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Graduate students' guide to resources in art history: Archival materials

Research guide for graduate students in art history lists core resources, print and electronic.

Mary Cassatt, After the Bath

Mary Cassatt.  After the Bath, 1891.  Color drypoint and aquatint.  Sterling and Francine Clark Art Institute, Williamstown, MA.

Featured resource: Archives of American Art

The Archives of American Art is the world’s most widely used research center dedicated to collecting, preserving, and providing access to primary sources that document the history of the visual arts in America.

The AAA's vast holdings include more than 20 million letters, diaries and scrapbooks of artists, dealers, and collectors; manuscripts of critics and scholars; business and financial records of museums, galleries, schools, and associations; photographs of art world figures and events; sketches and sketchbooks; rare printed material; film, audio and video recordings; and the largest collection of oral histories anywhere on the subject of art.

Much of the archival material has been microfilmed and AAA microfilm can be requested on interlibrary loan.  Increasingly, ongoing digitization  projects make selected AAA materials available online as well.

Finding archival materials

Searching for archival materials is another area of research that is rich with specialized skills, tools, and techniques.  The following databases will provide entry points; in particular, the Archives of American Art is an extraordinary resource for finding archival material on American artists, collectors, critics, scholars, and dealers (see the "Featured Resource" box at left).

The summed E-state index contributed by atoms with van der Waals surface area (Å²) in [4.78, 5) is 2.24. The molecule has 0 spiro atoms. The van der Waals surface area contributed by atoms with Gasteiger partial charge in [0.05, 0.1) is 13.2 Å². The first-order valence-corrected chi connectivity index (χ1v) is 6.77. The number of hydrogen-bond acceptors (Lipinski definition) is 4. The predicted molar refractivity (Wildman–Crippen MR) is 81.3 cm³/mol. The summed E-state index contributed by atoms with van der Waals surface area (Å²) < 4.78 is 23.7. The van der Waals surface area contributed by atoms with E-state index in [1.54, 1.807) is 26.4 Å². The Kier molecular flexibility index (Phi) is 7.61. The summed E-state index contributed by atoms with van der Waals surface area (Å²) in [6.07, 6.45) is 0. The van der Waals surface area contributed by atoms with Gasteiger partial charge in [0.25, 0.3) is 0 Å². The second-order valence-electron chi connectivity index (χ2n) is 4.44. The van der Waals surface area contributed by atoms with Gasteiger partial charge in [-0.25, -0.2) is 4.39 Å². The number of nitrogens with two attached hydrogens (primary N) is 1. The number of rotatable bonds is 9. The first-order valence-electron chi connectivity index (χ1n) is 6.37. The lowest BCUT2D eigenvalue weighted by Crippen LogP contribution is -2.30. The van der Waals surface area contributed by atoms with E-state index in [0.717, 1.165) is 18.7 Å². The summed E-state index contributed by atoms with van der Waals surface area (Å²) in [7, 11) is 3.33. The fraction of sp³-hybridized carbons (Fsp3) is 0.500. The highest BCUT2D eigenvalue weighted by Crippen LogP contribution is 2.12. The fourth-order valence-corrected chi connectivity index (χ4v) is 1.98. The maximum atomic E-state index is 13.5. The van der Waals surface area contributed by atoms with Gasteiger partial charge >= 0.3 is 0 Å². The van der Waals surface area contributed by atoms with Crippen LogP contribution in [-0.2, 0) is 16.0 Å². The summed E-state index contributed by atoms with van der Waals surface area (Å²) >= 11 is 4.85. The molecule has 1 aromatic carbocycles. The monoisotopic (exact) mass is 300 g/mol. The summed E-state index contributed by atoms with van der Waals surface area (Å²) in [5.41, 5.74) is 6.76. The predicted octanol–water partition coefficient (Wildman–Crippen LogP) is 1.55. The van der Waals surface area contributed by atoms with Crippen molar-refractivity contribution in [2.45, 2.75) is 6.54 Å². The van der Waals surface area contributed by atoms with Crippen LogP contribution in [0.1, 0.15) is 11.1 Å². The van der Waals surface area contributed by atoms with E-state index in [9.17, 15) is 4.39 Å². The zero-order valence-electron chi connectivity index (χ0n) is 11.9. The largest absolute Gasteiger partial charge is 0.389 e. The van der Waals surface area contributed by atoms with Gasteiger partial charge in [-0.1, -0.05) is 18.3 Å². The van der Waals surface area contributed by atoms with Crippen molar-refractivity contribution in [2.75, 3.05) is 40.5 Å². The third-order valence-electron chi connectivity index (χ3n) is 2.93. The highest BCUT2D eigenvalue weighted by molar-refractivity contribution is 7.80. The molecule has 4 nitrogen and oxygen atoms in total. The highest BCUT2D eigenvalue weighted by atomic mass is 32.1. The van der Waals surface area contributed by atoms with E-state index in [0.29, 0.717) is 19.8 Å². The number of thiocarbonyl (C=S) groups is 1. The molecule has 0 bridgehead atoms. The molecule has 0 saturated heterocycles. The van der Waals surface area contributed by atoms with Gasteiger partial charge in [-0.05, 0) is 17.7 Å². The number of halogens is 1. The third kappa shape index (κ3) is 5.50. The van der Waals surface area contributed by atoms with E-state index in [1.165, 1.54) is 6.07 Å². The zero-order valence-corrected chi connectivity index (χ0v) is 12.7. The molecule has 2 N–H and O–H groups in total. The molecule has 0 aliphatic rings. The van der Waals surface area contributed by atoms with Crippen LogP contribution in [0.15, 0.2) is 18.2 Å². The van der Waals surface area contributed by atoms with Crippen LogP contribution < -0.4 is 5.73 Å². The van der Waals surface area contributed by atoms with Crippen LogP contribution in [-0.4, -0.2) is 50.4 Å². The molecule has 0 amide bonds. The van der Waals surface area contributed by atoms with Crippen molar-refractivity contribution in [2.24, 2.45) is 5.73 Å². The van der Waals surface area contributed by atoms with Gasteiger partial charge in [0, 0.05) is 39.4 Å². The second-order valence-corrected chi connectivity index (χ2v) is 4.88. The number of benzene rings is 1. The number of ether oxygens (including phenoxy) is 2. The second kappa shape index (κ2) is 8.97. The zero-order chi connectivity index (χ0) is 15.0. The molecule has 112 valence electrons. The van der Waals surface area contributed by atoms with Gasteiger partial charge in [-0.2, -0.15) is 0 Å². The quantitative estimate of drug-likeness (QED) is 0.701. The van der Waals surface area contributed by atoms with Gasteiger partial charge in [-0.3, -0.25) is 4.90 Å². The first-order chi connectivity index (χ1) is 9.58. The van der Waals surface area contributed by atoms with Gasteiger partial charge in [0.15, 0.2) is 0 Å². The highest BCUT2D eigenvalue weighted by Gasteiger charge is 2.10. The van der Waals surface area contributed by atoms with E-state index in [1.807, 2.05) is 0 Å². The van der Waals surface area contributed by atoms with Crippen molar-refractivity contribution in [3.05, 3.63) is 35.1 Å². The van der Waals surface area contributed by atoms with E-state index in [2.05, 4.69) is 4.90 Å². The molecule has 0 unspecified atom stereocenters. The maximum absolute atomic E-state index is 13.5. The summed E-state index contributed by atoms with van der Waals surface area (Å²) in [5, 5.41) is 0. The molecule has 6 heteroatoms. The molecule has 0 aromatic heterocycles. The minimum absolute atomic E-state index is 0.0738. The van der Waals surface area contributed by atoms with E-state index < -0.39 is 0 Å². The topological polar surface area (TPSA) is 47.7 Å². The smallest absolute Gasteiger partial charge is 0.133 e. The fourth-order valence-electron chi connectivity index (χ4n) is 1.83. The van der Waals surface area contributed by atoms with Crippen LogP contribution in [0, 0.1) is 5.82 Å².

A database of the archives of hundreds of research libraries worldwide.  From within a search result you can restrict a search to specific archives or specific locations, using links on the sidebar. 

Clark Electronic Resource


Archives Nationale (France)

Website for the five centers of the French national archives:  Centre Historique des Archives Nationale (pre-1958), the Centre des Archives Contemporaines (post-1958), the Centre des Archives d’Outre-Mer (documents of French overseas colonial possessions), Centre des Archives du Monde du Travail (documents of corporations, syndicates, associations), and the Centre National du Microfilm.  One of the available online resources worth exploring is the database called Arcade ( index.html): “A la lumière des documents d'archives, la base Arcade retrace la genèse et l'histoire des œuvres d'art, acquises, commandées ou gérées par l'Etat et les collectivités territoriales de 1800 à 1939.”   Also includes links to other online resources related to French art and museums.

Internet resource


Archives of American Art, Smithsonian Institution Research and Information System (SIRIS)

Online catalog for Smithsonian research collections—spanning more than 200 years—that include letters, diaries, and scrapbooks of artists, dealers, and collectors; manuscripts of critics and scholars; business and financial records of museums, galleries, and associations; photographs; works of art on paper; and oral history interviews.  Many entries include links to finding aids and bibliographies.  AAA materials on microfilm can usually be obtained through Interlibrary Loan.

Internet resource



WorldCat's vast database, the holdings of thousands of libraries worldwide including every academic and research library in the United States, includes archival holdings.  To search archival holdings only, click the "Archival Materials" button in the Limit Type To: box.

Click here to access the Clark library's WorldCat, which offers more robust search capabilites.

Click here to access Williams WorldCat.

If you do not have access to either campus or to the Williams proxy server, search the free Internet interface: